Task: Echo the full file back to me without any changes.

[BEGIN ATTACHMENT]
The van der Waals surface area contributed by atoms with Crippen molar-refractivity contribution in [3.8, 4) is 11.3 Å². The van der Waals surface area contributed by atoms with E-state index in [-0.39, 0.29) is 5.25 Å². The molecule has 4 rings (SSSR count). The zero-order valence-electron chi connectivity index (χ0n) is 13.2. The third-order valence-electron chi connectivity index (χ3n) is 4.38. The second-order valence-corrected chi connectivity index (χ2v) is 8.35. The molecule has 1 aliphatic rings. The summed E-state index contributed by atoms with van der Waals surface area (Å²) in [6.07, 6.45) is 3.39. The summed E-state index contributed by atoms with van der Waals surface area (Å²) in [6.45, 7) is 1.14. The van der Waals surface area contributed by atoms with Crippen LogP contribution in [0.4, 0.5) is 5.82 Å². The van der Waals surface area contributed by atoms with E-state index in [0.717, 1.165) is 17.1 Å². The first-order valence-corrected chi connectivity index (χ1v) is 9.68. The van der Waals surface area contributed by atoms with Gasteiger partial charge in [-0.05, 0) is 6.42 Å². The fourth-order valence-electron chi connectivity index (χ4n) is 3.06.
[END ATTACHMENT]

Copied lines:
The van der Waals surface area contributed by atoms with Crippen molar-refractivity contribution in [3.8, 4) is 11.3 Å². The van der Waals surface area contributed by atoms with E-state index in [-0.39, 0.29) is 5.25 Å². The molecule has 4 rings (SSSR count). The zero-order valence-electron chi connectivity index (χ0n) is 13.2. The third-order valence-electron chi connectivity index (χ3n) is 4.38. The second-order valence-corrected chi connectivity index (χ2v) is 8.35. The molecule has 1 aliphatic rings. The summed E-state index contributed by atoms with van der Waals surface area (Å²) in [6.07, 6.45) is 3.39. The summed E-state index contributed by atoms with van der Waals surface area (Å²) in [6.45, 7) is 1.14. The van der Waals surface area contributed by atoms with Crippen LogP contribution in [0.4, 0.5) is 5.82 Å². The van der Waals surface area contributed by atoms with E-state index in [0.717, 1.165) is 17.1 Å². The first-order valence-corrected chi connectivity index (χ1v) is 9.68. The van der Waals surface area contributed by atoms with Gasteiger partial charge in [-0.05, 0) is 6.42 Å². The fourth-order valence-electron chi connectivity index (χ4n) is 3.06.